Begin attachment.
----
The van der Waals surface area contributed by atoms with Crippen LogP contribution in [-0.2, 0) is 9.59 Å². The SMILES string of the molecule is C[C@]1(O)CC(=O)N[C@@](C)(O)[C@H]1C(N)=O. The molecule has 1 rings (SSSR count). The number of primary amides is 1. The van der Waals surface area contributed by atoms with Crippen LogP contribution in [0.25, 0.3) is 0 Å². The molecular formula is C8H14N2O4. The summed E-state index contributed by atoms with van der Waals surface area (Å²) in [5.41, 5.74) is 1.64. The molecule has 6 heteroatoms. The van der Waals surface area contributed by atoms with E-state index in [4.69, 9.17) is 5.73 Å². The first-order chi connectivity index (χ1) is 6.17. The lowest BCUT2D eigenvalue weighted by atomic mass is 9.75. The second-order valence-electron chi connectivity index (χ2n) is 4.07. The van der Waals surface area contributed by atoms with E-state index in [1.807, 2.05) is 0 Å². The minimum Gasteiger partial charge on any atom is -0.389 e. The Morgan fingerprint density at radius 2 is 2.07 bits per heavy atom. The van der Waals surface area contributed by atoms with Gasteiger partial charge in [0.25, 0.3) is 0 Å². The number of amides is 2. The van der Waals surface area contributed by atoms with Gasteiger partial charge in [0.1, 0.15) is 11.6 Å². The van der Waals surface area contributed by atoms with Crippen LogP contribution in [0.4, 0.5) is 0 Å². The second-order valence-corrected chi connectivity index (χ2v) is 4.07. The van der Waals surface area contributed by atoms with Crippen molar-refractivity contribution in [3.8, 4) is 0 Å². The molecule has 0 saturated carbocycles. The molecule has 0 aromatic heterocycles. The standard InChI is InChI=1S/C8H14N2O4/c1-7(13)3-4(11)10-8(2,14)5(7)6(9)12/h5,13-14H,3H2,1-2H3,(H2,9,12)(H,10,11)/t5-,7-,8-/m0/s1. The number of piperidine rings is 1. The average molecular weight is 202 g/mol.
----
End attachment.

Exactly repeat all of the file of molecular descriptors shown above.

The van der Waals surface area contributed by atoms with Crippen LogP contribution in [-0.2, 0) is 9.59 Å². The SMILES string of the molecule is C[C@]1(O)CC(=O)N[C@@](C)(O)[C@H]1C(N)=O. The molecule has 1 rings (SSSR count). The number of primary amides is 1. The van der Waals surface area contributed by atoms with Crippen LogP contribution in [0.25, 0.3) is 0 Å². The molecular formula is C8H14N2O4. The summed E-state index contributed by atoms with van der Waals surface area (Å²) in [5.41, 5.74) is 1.64. The molecule has 6 heteroatoms. The van der Waals surface area contributed by atoms with E-state index in [4.69, 9.17) is 5.73 Å². The first-order chi connectivity index (χ1) is 6.17. The lowest BCUT2D eigenvalue weighted by atomic mass is 9.75. The second-order valence-electron chi connectivity index (χ2n) is 4.07. The van der Waals surface area contributed by atoms with E-state index in [1.807, 2.05) is 0 Å². The minimum Gasteiger partial charge on any atom is -0.389 e. The Morgan fingerprint density at radius 2 is 2.07 bits per heavy atom. The van der Waals surface area contributed by atoms with Gasteiger partial charge in [0.25, 0.3) is 0 Å². The number of amides is 2. The van der Waals surface area contributed by atoms with Gasteiger partial charge in [0.1, 0.15) is 11.6 Å². The van der Waals surface area contributed by atoms with Crippen LogP contribution in [0.4, 0.5) is 0 Å². The second-order valence-corrected chi connectivity index (χ2v) is 4.07. The van der Waals surface area contributed by atoms with Crippen molar-refractivity contribution in [3.8, 4) is 0 Å². The molecule has 0 saturated carbocycles. The molecule has 0 aromatic heterocycles. The standard InChI is InChI=1S/C8H14N2O4/c1-7(13)3-4(11)10-8(2,14)5(7)6(9)12/h5,13-14H,3H2,1-2H3,(H2,9,12)(H,10,11)/t5-,7-,8-/m0/s1. The number of piperidine rings is 1. The average molecular weight is 202 g/mol.